A narcissistic injury can be described as any perceived slight, threat or criticism, whether real or in the narcissist’s imagination, which they view as an insult, an act of rejection or disagreement.
Narcissistic rage is a narcissist’s reaction to a narcissistic injury, usually a rather aggressive response which may be likened to a child’s temper tantrum. This outward display of rage is normally directed towards whoever the narcissist feels has been the cause of their hurt. On occasion, the rage can be directed towards themselves, where they take the criticism and turn it inward, so they feel a sense of shame and depression.
A narcissist is lost without narcissistic supply. They need supply like a plant needs water. Supply consists of attention, admiration, respect, adulation and even fear. However, it should be noted that a narcissist can draw on negative supply such as detestation and hatred. Without these vital nutrients of life, the narcissist will become dysfunctional.
No contact is put in place by a victim to give themselves time to recover. It is not, in any way, like the narcissist’s silent treatment. A narcissist who initiates the silent treatment is doing so as a punishment and to exert power and control.
No contact is a self-imposed set of rules whereby there will be absolutely no contact with the toxic person. (No texts, no emails, no phone calls, no snooping on social media). It has been likened to building a wall between you and a toxic individual. You will not care or even be aware of what happens on the other side of this wall.
(Minimal contact is advised in circumstances where one has to co-parent with a narcissist).
A narcissist is an expert at projecting their own character flaws or bad behaviour onto others.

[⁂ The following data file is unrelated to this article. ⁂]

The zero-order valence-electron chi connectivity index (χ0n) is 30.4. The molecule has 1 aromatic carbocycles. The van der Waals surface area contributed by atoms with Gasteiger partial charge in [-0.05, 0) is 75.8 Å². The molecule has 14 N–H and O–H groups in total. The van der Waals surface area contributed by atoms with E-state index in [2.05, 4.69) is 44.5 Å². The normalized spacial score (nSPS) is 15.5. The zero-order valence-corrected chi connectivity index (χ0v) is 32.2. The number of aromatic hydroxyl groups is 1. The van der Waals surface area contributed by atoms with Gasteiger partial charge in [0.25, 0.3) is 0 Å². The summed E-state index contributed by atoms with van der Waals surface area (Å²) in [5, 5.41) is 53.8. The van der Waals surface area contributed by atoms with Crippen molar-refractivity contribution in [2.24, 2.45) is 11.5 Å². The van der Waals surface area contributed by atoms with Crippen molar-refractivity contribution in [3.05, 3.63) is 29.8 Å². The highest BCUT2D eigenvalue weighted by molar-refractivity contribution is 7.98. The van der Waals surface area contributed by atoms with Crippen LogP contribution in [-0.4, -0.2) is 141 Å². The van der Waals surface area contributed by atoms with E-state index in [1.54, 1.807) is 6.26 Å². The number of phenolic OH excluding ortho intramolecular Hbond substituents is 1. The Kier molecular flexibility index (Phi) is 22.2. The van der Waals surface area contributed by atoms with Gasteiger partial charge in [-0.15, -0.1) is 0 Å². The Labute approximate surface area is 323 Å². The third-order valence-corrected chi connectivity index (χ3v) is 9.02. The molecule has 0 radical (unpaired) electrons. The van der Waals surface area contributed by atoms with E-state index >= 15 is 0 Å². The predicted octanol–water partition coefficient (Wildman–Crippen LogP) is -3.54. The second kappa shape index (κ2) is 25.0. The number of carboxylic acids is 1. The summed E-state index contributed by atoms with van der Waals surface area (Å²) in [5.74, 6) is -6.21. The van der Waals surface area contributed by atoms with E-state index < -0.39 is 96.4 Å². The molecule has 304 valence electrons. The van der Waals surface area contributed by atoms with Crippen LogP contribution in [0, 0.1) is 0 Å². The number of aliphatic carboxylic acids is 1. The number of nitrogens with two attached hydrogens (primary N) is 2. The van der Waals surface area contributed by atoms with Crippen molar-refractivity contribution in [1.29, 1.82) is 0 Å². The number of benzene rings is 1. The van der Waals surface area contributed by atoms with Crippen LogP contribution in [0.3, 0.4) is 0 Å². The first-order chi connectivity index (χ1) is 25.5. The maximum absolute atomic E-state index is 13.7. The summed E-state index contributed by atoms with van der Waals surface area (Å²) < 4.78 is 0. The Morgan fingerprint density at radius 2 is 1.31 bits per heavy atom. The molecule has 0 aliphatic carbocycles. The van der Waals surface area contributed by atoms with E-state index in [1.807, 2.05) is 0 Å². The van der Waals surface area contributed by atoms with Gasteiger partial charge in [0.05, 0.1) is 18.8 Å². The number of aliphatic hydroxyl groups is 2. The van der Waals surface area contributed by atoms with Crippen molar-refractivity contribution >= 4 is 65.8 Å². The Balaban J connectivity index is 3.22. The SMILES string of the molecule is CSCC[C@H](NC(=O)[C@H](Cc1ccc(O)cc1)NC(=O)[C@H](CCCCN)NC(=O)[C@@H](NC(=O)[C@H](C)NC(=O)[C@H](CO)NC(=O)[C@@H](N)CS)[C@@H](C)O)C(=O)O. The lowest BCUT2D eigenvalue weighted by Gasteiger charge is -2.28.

They will go to any lengths to avoid being held accountable for any wrong doing and will blame others for the very things that they do themselves. The main objective is to make themselves feel superior, displace responsibility and place it on the shoulders of their unsuspecting target.
They may promise to keep you safe from the world. This may make you feel dependent on them for your own safety.
Rumination can be described as a chain of repetitive thoughts which focus your attention on the symptoms of your distress, personal loss, depression and/or anxiety. Instead of focusing on solutions, your focus is drawn to the possible causes and consequences. Healthy alternatives to rumination are positive distractions, things that take your mind off your problems.
The scapegoat is someone (or group of people) who is unfairly blamed for the wrongdoings, failures, mistakes and faults of others. A child in a family may be singled out and subjected to unwarranted negative treatment.
Self-esteem is the overall judgement one holds about their own self-worth, including pride in oneself, self-respect and self-assurance.
There’s a reason for everything a narcissist does. If they do something for you, they will remind you somewhere down the line. They will want something from you in return.
This term comes from a real-life hostage situation where several of the hostages became emotionally attached to their kidnappers (The Stockholm Syndrome). Trauma bonding is a misplaced loyalty where a victim is emotionally bonded with their abuser and finds themselves unable to leave an unhealthy or dangerous relationship. The victim remains loyal to someone who has betrayed them time and time again.
Narcissists thrive on chaos. They provoke rivalry and jealousy between people, creating triangles to boost their own ego.
The vulnerable narcissist has a very low self-esteem and is constantly on the look-out for proof of their worthiness. This type of narcissist hides behind a mask which masks their deep- seated feelings of insecurity and self-doubt. They are haunted by fears of rejection and abandonment.
Written by Anne McCrea
Narcissistic and Emotional Abuse, Shattering the Illusion, now available on Amazon